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Pegasus DTS

PC Pro (November '03)

Verdict: A well-designed and solid notebook, with a decent screen and DVD burner for a reasonable price. And if £1599 is too much, lower-priced models might tempt you.

Business notebooks are rarely the most glamorous machines, but Rock has hit on the perfect compromise with the Attractive Pegasus DTS. True, it doesn’t have the lust- inducing allure of, say, and Apple PowerBook, but it will win admiring glances on the train.

Understand smartness is the theme, and you wouldn’t be ashamed to take this machine out in a meeting. In fact, the 15.4in widescreen display makes it perfect for such occasions, although you might find the horizontal viewing angles a problem if presenting to a large group. Otherwise, the good contrast, adequate backlighting and excellent definition make the Pegasus ideal for work and presentations. It’s a sham that the native resolution is only 1,280 x 800, but this is still sufficient for two applications on-screen at once.

The TFT is also good for DVD movies, and not just because of the wide-aspect ratio. There were no problems with artefacts or dragging, and it handles action impressively too. Our only complaint is that the colour balance it a little too red on flesh tones. Film buffs will also be excited by the Rock’s integrated 4.1 surround-sound system, although the overall effect is a little disappointing. Despite the subwoofer, there’s little bass response and high frequencies sound muddled. There’s a reasonable amount of volume, though, as well as a conveniently located headphone socket for more discreet listening.

So the Pegasus DTS isn’t exactly a home cinema replacement, but it offers enough to watch a DVD movie when you’re on the move and has the power you need when you get back to work too. With it’s 1.7GHz Pentium-M, the Pegasus scored a nippy 1.49 in our 2D performance benchmarks, which is more than enough for any office applications plus some serious number crunching. There’s also 512MB of PC2100 memory to keep things running smoothly, although this does take up the only SODIMM socket and is shared by the integrated Intel graphics.

At this point it’s also worth noting that this machine wasn’t built with 3D gaming in mind. Scraping a score of 1,581 in 3Dmark2001 SE in 32-bit XGA, some older games will still tick along with no problems but it simply won’t cut the mustard with recent releases.

But 3D gaming is hardly a selling point for a business notebook, and the Rock otherwise comes with everything you need. This includes well though-out storage, with not only a 80GB hard disk but a 2x/1x DVD-RW and 16x/10x/24x CD-RW combo drive burner to boot.

The keyboard layout is excellent as well, including separated cursors, page navigation and function keys, not to mention sensibly sized keys. It’s also comfortable to use, with a pleasingly light touch and good depth of travel. It doesn’t make too much noise, and you can happily type away without feeling self-conscious. Best of all, it’s set in a solid chassis and exhibits virtually no flexing or dipping even if your typing hard. The only real area of concern with build quality is the lid, which, although lockable by a switch, doesn’t offer fantastic protection to the screen. A padded bag would be a sensible precaution if you plan on moving it around a lot, especially as it’s 362 x 261 x 36mm (W x D x H) dimensions mean it’s not the most convenient machine to slip into a rucksack.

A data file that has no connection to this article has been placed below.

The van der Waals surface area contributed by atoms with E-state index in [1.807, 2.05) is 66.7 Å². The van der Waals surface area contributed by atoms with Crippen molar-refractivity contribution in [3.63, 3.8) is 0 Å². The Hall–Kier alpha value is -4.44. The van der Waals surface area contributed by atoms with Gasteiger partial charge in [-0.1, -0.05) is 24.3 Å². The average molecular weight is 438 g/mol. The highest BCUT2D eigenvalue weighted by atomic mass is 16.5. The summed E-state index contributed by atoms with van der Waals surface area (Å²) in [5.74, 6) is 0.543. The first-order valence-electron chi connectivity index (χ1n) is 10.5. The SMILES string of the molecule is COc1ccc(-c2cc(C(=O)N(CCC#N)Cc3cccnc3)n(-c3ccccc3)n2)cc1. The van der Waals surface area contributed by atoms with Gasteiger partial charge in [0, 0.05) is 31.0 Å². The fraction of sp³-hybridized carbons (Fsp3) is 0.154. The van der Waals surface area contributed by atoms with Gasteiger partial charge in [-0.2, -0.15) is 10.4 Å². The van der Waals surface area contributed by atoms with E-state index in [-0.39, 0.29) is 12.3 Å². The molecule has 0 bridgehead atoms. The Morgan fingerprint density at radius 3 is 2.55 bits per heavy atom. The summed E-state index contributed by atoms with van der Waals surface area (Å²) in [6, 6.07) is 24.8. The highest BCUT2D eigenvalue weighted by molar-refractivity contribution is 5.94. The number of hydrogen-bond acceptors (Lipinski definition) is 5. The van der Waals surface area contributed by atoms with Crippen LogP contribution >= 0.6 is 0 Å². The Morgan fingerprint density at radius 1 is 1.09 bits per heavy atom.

But looks can be deceiving, and the 3Kg weight is much less than you’d expect. The occasional train journey or trip home is certainly feasible too, with our extensive battery-use test yielding nearly two-and-a-half hours away from the mains. Light use was more disappointing, lasting just half an hour more - possibly due to the lack of difference between highest and lowest brightness settings, although its still adequate given the screen size and power on offer.

However, despite the large chassis, it’s worth noting that there are no serial or parallel ports, which is a problem if you need to use an elderly peripheral. The ports are well laid out, though, with the infrared port sitting at the front and the S-Video and VGA outputs on the left. There’s also a single Type II PC Card slot free, three USB 2 ports split between the side and back, as well as a four-pin FireWire port. As an unusual finale, the Pegasus also includes a camera nestled inconspicuously above the screen, which can stake still or moving images at 640 x 480 - great for videoconferencing.

More widescreen notebooks are beginning to hit the market, and a 15.4in widescreen TFT is an excellent compromise between size and portability. This is also shared by HP’s Compaq nx 7000 (see issue 108, p59), which offers more design verve, better 3D performance and a higher- resolution screen for £1,229, but you’ll have to settle for a 40GB hard disk and no DVD burner. That said, you can compromise on the DTS’s specification to find a price more suited to your budget - as low as £999.The extra money on the Pegasus is difficult to justify, although - as with all Rock notebooks - it does come with a tree-year, collect-and-return warranty. If you’ve got the money, though, this is a well put-together business notebook that’s certainly worth a look.

MODEL Rock Pegasus DTS
PERFORMANCE 5/6
FEATURES & DESIGN 5/6
VALUE FOR MONEY 4/6
OVERALL 5/6

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All Pegasus DTS reviews

Pegasus DTS - IT Reviews (Jan '04)
Pegasus DTS - Computer Buyer (Jan '04)
Pegasus DTS - Computer Active (Nov '03)
Pegasus DTS - Windows XP Magazine (Nov '03)
Pegasus DTS - PC Pro (Nov '03)

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